• In addition, the great diversity of teeth shape of modern sharks is primarily influenced by the shark's diet. For instance, long and slender teeth with pointed cusps and smooth sides allow stabbing and gripping the prey, while triangular teeth with serrated sides allow sawing off chunks of tissue with ease. For instance, the broad and serrated teeth of the white shark (Carcharodon carcharias) or tiger shark (Galeocerdo cuvier) is characteristic in species that gouge chunks of flesh of large denser prey, while the long and pointed teeth in the sand tiger shark (Carcharias taurus) or shortfin mako (Isurus oxyrinchus) is characteristic of piscivorous sharks that require stab and tearing softer skinned fishes

Scanned Juvenile White Sharks

You can 3D print your own white shark jaws from the CAD file we have provided here. Since the 3D imaging of the frozen jaws was not perfect, we have digitally “cleaned” up the jaws and teeth and reinserted them into the jaw. If you have the right printer, you may be able to print the teeth in a different material if you choose (e.g., vinyl) and print the jaw in silicon to give it a more “natural” flexibility. Note the hinge at the corners of the mouth is flex joint as well as in the joint in the center of the upper and lower jaw (symphysis). You should also be able to scale the jaw you print various sizes, but remember this is from a juvenile white shark (6.5 ft in length) so the dentition will only represent that of a juvenile "fish-eating" white shark.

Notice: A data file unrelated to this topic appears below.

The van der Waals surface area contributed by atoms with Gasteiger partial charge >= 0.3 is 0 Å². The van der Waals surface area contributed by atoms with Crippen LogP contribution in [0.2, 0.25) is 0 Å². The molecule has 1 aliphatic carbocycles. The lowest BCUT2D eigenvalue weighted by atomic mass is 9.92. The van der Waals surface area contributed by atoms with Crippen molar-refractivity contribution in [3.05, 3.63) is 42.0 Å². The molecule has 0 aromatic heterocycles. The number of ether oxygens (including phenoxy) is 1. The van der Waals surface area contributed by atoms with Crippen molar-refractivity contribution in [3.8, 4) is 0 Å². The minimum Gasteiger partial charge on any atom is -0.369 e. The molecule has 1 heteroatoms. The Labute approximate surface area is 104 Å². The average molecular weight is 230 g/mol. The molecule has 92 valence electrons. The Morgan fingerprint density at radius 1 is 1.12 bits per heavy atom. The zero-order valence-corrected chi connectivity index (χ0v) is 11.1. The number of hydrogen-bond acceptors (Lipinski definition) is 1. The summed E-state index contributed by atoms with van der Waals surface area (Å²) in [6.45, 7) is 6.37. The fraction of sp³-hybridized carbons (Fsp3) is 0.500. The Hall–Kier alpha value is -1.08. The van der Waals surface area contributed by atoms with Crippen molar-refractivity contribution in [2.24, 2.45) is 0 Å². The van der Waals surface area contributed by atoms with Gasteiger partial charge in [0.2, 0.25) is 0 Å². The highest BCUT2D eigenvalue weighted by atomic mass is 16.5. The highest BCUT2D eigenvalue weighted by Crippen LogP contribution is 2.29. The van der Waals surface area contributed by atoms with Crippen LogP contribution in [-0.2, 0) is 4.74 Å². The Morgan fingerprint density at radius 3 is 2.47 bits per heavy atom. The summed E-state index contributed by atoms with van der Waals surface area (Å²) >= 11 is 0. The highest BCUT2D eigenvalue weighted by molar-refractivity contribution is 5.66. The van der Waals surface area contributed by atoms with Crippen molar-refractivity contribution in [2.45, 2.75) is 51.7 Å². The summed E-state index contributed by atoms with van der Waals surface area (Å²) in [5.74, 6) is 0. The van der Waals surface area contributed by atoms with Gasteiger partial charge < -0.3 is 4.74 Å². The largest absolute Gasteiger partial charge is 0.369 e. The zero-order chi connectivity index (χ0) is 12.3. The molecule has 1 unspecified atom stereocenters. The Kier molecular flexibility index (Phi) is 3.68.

CAD file for Model Shark Jaw

Juvenile White Shark Jaw Animations

Serial Synchronous Tooth Replacement:

This animation shows serial synchronous tooth replacement using the white shark jaw as an example. Note that the front functional teeth may just slough off as newer teeth pointed back in the mouth rotate forward. As functional teeth slough off, new teeth would be erupting from the gum, filling the position of the tooth row that preceded. Typically, there are 2-3 rows of teeth exposed at a time in white sharks

<p>This frameset document contains:</p> <ul><li><a href="//www.youtube.com/embed/C2vx4Y8YFIU?modestbranding=0&amp;html5=1&amp;rel=0&amp;autoplay=0&amp;wmode=opaque&amp;loop=0&amp;controls=1&amp;autohide=0&amp;showinfo=0&amp;theme=dark&amp;color=red&amp;enablejsapi=0">Video Link-</a></li> </ul>

VIDEO: Serial Tooth Loss

Jaw Bite Mechanics:

When kids are holding a set of dried shark jaws, they often struggle to understand that the jaw is made of more flexible cartilage and has multiple hinges and joints that enable it to flex and use serrated teeth for the purpose of sawing. We have developed these animations to help you understand how and where the jaws flex when a shark is biting and object. Hopefully, this will help kids better understand some of the cool physics and engineering principles between the cartilaginous shark jaw.